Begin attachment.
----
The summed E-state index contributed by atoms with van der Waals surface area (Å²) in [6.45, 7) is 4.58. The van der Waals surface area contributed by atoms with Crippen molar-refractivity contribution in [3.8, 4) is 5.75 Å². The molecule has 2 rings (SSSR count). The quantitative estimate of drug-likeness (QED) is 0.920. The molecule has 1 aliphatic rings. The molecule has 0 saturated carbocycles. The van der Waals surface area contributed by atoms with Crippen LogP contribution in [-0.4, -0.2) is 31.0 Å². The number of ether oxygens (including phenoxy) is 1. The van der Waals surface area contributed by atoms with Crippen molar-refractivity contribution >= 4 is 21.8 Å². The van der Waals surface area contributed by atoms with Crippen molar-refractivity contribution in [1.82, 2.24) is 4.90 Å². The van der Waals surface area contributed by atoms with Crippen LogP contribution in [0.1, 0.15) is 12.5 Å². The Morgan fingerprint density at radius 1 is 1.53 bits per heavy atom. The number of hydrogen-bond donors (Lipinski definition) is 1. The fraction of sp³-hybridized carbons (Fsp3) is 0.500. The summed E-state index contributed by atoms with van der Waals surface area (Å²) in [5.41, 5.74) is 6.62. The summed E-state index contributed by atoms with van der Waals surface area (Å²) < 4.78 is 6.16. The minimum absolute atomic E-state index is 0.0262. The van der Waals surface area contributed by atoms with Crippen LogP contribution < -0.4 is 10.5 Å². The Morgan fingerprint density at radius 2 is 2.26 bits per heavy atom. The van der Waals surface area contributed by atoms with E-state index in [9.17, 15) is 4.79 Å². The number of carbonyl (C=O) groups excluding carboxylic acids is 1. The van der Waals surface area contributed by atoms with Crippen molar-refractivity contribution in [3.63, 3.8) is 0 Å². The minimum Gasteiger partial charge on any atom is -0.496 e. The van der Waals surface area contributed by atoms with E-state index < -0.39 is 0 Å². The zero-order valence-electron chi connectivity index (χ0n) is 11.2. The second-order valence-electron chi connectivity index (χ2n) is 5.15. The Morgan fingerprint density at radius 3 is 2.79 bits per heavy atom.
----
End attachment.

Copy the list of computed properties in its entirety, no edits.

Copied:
The summed E-state index contributed by atoms with van der Waals surface area (Å²) in [6.45, 7) is 4.58. The van der Waals surface area contributed by atoms with Crippen molar-refractivity contribution in [3.8, 4) is 5.75 Å². The molecule has 2 rings (SSSR count). The quantitative estimate of drug-likeness (QED) is 0.920. The molecule has 1 aliphatic rings. The molecule has 0 saturated carbocycles. The van der Waals surface area contributed by atoms with Crippen LogP contribution in [-0.4, -0.2) is 31.0 Å². The number of ether oxygens (including phenoxy) is 1. The van der Waals surface area contributed by atoms with Crippen molar-refractivity contribution >= 4 is 21.8 Å². The van der Waals surface area contributed by atoms with Crippen molar-refractivity contribution in [1.82, 2.24) is 4.90 Å². The van der Waals surface area contributed by atoms with Crippen LogP contribution in [0.1, 0.15) is 12.5 Å². The Morgan fingerprint density at radius 1 is 1.53 bits per heavy atom. The number of hydrogen-bond donors (Lipinski definition) is 1. The fraction of sp³-hybridized carbons (Fsp3) is 0.500. The summed E-state index contributed by atoms with van der Waals surface area (Å²) in [5.41, 5.74) is 6.62. The summed E-state index contributed by atoms with van der Waals surface area (Å²) < 4.78 is 6.16. The minimum absolute atomic E-state index is 0.0262. The van der Waals surface area contributed by atoms with Crippen LogP contribution < -0.4 is 10.5 Å². The Morgan fingerprint density at radius 2 is 2.26 bits per heavy atom. The van der Waals surface area contributed by atoms with E-state index in [9.17, 15) is 4.79 Å². The number of carbonyl (C=O) groups excluding carboxylic acids is 1. The van der Waals surface area contributed by atoms with Crippen molar-refractivity contribution in [3.63, 3.8) is 0 Å². The minimum Gasteiger partial charge on any atom is -0.496 e. The van der Waals surface area contributed by atoms with E-state index < -0.39 is 0 Å². The zero-order valence-electron chi connectivity index (χ0n) is 11.2. The second-order valence-electron chi connectivity index (χ2n) is 5.15. The Morgan fingerprint density at radius 3 is 2.79 bits per heavy atom.